BURNT FOREST, Kenya (Reuters) - Named for its birth by fire high up in Kenya’s fertile Rift Valley, Burnt Forest is ablaze again.
More than a week after some of the worst clashes in Kenya over a disputed presidential election, farmsteads in the Rift are still smoldering and smoke from new fires is rising over the green valleys.
Residents say this election was only the spark for tinder set down in 1992 under President Daniel arap Moi, in a manipulation of tribal rivalries designed to defeat a threat to his power, the advent of multi-party democracy.
“Because of the votes then, it created problems between tribes. Moi was sending people to fight the minority, the Kikuyu,” Harun Njoya, a refugee from his own burned farm, said. “It is a repeat of 1992.”
Njoya is like thousands of Kikuyu farmers, members of President Mwai Kibaki’s tribe, who have taken refuge at a local high school since the attacks started on December 30.
Many now are veterans, having faced assault and forcible eviction at the hands of Kalenjin warriors paid to attack them in three elections -- 1992, 1997 and 2007.
“This time the magnitude was greater. It seems they were organizing themselves for a long time,” school headmaster George Gathige said.
Thousands of Kikuyus across the Rift have fled, among more than a quarter of a million Kenyans displaced by the unrest.
In Burnt Forest -- so named because its evergreen trees were felled and burned to create farms when Kikuyus settled there in the mid-1960s -- Kalenjin youths came within minutes of the announcement that Kibaki was the winner on December 30.
“They were just in the shopping centers around and within 10 minutes, they were running back with bows and arrows and pangas (machetes),” said Steve Ndung’u, a Burnt Forest native who worked as an election official.
With gasoline and dry maize husks, they began burning houses and shops, he said. Elsewhere, they raped, killed and looted, residents said. The death toll from the Rift is at least 200 of the more than 500 dead nationwide.
“They came singing Kalenjin warrior songs. You could hear that common song all over,” Ndung’u said. The police were quickly overwhelmed by the simultaneous onslaught, he said.
Evidence of the attacks is clear from the Nairobi-Eldoret highway, even though it extends far off the road. Blackened homes are everywhere, some with only a tin roof left. In the distance, some farms were burning on Thursday.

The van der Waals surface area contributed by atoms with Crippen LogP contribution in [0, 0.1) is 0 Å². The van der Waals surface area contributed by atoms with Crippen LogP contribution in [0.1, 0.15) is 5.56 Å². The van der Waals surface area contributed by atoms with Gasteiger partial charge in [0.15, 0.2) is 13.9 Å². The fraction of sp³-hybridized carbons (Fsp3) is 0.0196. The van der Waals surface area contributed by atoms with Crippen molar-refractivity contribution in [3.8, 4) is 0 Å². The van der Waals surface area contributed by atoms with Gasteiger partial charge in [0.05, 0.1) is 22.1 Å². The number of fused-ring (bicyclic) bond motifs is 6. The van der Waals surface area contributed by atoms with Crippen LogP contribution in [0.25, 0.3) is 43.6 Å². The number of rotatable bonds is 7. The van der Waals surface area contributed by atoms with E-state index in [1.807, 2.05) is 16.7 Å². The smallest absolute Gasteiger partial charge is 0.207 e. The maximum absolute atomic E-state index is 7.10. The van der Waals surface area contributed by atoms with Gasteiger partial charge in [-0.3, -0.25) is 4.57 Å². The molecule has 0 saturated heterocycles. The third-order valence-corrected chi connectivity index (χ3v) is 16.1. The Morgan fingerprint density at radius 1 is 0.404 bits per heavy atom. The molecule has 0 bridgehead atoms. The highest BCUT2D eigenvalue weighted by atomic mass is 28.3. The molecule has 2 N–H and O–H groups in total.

Along a 100-km stretch of highway south to Nakuru and east to Eldama Ravine, black lines set off by big stones slash the asphalt every 10 km or so -- remnants of burning roadblocks where Kalenjin youths paralyzed the Rift for a week.
Since then, Kenyan army engineering units have cleared them and police and paramilitaries are commanding the roads.
Fuel trucks are now heading north in numbers to fill empty tanks all the way into Uganda, while buses full of the displaced, often piled high with mattresses, head south to traditional Kikuyu lands.
Founding President Jomo Kenyatta, a Kikuyu, in 1965 arranged the sale of Burnt Forest with the help of his then-Home Affairs minister, a rising Kalenjin politician named Daniel arap Moi.
Under Kenyatta, Moi helped ease tensions between the nomadic Kalenjins, who grew angry that Kikuyu farms blocked their ancestral grazing lands.
But Moi was quick to exploit those same tensions in 1992 and 1997, with the help of the Youth for KANU ‘92 group blamed for violence then. William Ruto, a top opposition politician now, cut his political teeth as treasurer of Youth for KANU.
Ruto and Moi have since split, with the former president opposing his protege and backing Kibaki. But where Moi “had the machinery to stop things when they got out of hand,” Ndung’u said, Kibaki’s government must now step in.
Kibaki visited Burnt Forest on Wednesday and promised to boost security so residents can return, and pledged to arrest opposition members responsible for what his government calls genocide. Ruto and the opposition have denied wrongdoing.
“The government should send an investigation team and those that are inciters should be brought to court and tried,” Njoya said.
Additional reporting by Florence Muchori; Editing by Charles Dick
Our Standards: The Thomson Reuters Trust Principles.